Wednesday, February 5, 2014

Lesson 50 - You Are The Turtle

Today I came home very tired and was asked to do a computer lesson. I started with the pretext that the thing we're working on (the fairy vs. lion game) is in fact too complicated and that it doesn't make sense to even try when we were both so tired.

And I sucked. She wasn't very motivated to learn more about variables and I wasn't able to help.

Soon though, when having evening snack, I decided to try a little game. We had a kettle and a potholder on the table. I told her that the potholder is a variable. Then we agreed that the value of a spoon is 1. I put the spoon on the potholder and asked what was the value of the potholder variable. She knew it. Then we named the variable and agreed that the kettle is also a variable. By adding a spoon, we assign its value to 1 too. Then I asked here what is kettle + spoon. And there is was. She said 2.

So maybe that's how you should teach variables.

Then we went back to the computer again and she got quickly demotivated again. And so did I. I was sure there's no way to get her to play with variables anymore. Then I left the room with the younger sister to was her teeth.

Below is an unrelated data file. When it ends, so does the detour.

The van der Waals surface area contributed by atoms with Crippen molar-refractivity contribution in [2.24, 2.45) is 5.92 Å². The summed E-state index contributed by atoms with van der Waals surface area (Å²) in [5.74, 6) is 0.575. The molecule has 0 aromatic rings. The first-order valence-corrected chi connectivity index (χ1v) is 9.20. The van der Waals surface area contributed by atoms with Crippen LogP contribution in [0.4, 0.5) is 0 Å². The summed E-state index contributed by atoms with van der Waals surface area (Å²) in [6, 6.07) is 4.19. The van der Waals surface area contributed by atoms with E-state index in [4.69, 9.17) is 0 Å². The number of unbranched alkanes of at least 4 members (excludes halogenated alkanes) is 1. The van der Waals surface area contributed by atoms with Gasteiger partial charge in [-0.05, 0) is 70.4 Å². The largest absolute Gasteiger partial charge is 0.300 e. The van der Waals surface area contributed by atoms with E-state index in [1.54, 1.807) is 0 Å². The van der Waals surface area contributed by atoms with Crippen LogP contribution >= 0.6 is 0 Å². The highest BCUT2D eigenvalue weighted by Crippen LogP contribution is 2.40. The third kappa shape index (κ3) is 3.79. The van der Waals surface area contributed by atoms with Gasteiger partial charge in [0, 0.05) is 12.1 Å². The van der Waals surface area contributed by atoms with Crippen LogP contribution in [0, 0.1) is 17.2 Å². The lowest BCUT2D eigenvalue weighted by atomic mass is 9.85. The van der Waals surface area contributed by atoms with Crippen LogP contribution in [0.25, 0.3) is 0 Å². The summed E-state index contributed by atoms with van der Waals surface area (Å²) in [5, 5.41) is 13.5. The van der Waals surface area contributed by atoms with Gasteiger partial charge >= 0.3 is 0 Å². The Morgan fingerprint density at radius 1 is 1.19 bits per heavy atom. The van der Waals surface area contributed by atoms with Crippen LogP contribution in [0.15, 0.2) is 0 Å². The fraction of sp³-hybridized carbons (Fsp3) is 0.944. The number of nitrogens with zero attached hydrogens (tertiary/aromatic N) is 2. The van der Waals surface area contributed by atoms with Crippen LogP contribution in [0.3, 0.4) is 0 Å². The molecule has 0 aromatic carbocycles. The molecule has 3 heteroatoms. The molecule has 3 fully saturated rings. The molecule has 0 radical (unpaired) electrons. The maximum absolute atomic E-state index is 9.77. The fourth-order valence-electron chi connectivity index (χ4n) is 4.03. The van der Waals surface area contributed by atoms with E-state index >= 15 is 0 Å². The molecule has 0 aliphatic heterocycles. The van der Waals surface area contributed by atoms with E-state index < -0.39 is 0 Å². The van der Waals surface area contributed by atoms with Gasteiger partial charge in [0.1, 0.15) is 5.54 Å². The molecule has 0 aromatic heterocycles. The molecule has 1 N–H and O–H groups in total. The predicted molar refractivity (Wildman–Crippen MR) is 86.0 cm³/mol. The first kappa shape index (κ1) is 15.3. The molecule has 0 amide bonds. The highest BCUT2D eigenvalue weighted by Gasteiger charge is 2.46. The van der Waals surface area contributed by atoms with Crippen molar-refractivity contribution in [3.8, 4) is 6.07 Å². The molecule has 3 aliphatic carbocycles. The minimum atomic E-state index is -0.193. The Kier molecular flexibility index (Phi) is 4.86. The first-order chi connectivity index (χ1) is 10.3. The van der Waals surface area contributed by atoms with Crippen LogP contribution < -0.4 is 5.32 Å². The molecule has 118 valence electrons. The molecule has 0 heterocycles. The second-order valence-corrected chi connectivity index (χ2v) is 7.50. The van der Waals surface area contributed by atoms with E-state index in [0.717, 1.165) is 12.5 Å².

What followed was surprising. Not only did my wife manage to motivate her to play like 10 minutes with variables by asking a lot of questions and being positive. They also made a cool drawing with Turtle Roy.

Not sure what to deduce from this, but I'll try.

  • If you're ever going to teach anything to a child, you've got to have a positive attitude yourself. 
  • Don't set expectations too high
  • Setbacks happen. It doesn't matter. What matters is how you react.
  • If something doesn't work, try something different. Maybe your wife/husband should teach instead.
  • Use analogues with stuff from the real world. A kettle is a nice variable. If your drawing with turtle roy, consider playing it in the real world. You're the turtle.
Always remember, you're the turtle.

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